Of course, that doesn’t really hold true when they take the lead, because Bruce Arena’s always been happy with a 1-0. You can see it in their passes allowed per defensive action when they’re ahead, as they drop all the way to 24th in MLS at 16.94 PPDA.

CF Montréal vs. Toronto FC

Moving Aaron Herrera to right wingback has been the major catalyst (that, and playing against bad teams) in Montréal’s recent surge. He’s now up to second on the team in expected assists.

New York Red Bulls vs. New York City FC

Don’t be surprised if RBNY start winning some games and new head coach Troy Lesesne ends up looking like a genius, because the underlying numbers say it should be happening already. As per American Soccer Analysis, the Red Bulls are tops in both expected goal differential and their robust Goals Added metric. The players – specifically the attacking players – just haven’t been able to execute in moments like this:

At some point – possibly as soon as this New York Derby – that will change.

Austin FC vs. FC Dallas

Austin, playing without the injured Sebastián Driussi this weekend (and likely to be without him for the next few weeks at least), switched from their 4-2-3-1 formation to a 5-4-1 formation:

Austin - Thoughts Numbers - Matchday 12

No. 9 in that network passing graphic is center forward Gyasi Zardes, and the fact his touches came deeper in hold-up play is a red flag. Gyasi’s always been best when pushing through the center backs and getting onto the end of build-up play, but this year he’s getting just 4.55 touches in the opponent’s box per 90, which is 81st in the league.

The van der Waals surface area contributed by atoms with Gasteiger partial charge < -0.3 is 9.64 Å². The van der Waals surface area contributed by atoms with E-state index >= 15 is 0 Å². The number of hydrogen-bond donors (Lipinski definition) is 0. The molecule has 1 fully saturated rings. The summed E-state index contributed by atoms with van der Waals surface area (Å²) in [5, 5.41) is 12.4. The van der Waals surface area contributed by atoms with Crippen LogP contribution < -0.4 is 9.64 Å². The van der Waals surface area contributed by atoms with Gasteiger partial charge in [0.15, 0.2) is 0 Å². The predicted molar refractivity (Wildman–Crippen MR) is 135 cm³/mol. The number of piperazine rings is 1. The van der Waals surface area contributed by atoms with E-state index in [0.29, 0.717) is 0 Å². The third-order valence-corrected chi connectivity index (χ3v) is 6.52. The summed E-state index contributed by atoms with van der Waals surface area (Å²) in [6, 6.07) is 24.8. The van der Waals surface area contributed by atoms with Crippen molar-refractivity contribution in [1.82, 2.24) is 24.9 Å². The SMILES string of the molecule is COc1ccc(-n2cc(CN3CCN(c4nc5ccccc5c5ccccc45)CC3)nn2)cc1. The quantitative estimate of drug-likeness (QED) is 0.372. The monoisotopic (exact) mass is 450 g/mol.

That’s not a ton lower than his usual number of box touches, but with a team struggling as much as Austin have been, getting worse on the margins can have an outsized negative impact.

Houston Dynamo FC vs. Seattle Sounders FC

Houston have been good at a lot of things this year – I think we’d all agree that they’re much better than expected, and are often fun to watch – but one thing they’ve been bad at is creating open-play chances. They’ve made just 55 this year, which is tied for last with Montréal (though to be fair, Houston have played one fewer game).

Their lack of an elite chance creator, be it in central midfield or on the wing, is actually more glaring than their need for a high-level No. 9.

Sporting Kansas City vs. Minnesota United FC

Emanuel Reynoso is back – kind of, I guess? I’m not sure we should expect him to play this weekend or next, but he is, in fact, back in Minnesota – and if they can get him on the field, the Loons will immediately have their attacking identity back, because their attacking identity was “get the ball to Reynoso and let him cook.”

And they really leaned into that last season, when the Argentine No. 10 took 25.5% of the entire team’s final third touches as per American Soccer Analysis. That’s the second-highest number in their database, which goes back a decade.

Colorado Rapids vs. Philadelphia Union

Kévin Cabral is now officially overperforming his expected goals!

The sample size is way too small to draw any conclusions from it, but through 278 minutes with Colorado this season, he’s got 2g on 1.79xG.

Real Salt Lake vs. LAFC

One of the reasons LAFC are so good is because they have a game model that does not rely on crosses much (or at all, really). They are dead last in total cross ratio (the percent of open play passes into the box that are crosses) at 17.8%.

They create their chances by keeping the ball on the ground and keeping movement around the box. And it obviously works.

Portland Timbers vs. Vancouver Whitecaps FC

The ‘Caps have climbed up to fifth in MLS in expected goal differential, as per American Soccer Analysis. The Timbers are down in 26th.

LA Galaxy vs. San Jose Earthquakes

As we saw this week in Chicago & Harrison, we’ve reached the point in the season where coaches of struggling teams are now in danger of losing their jobs. Greg Vanney has surely taken note.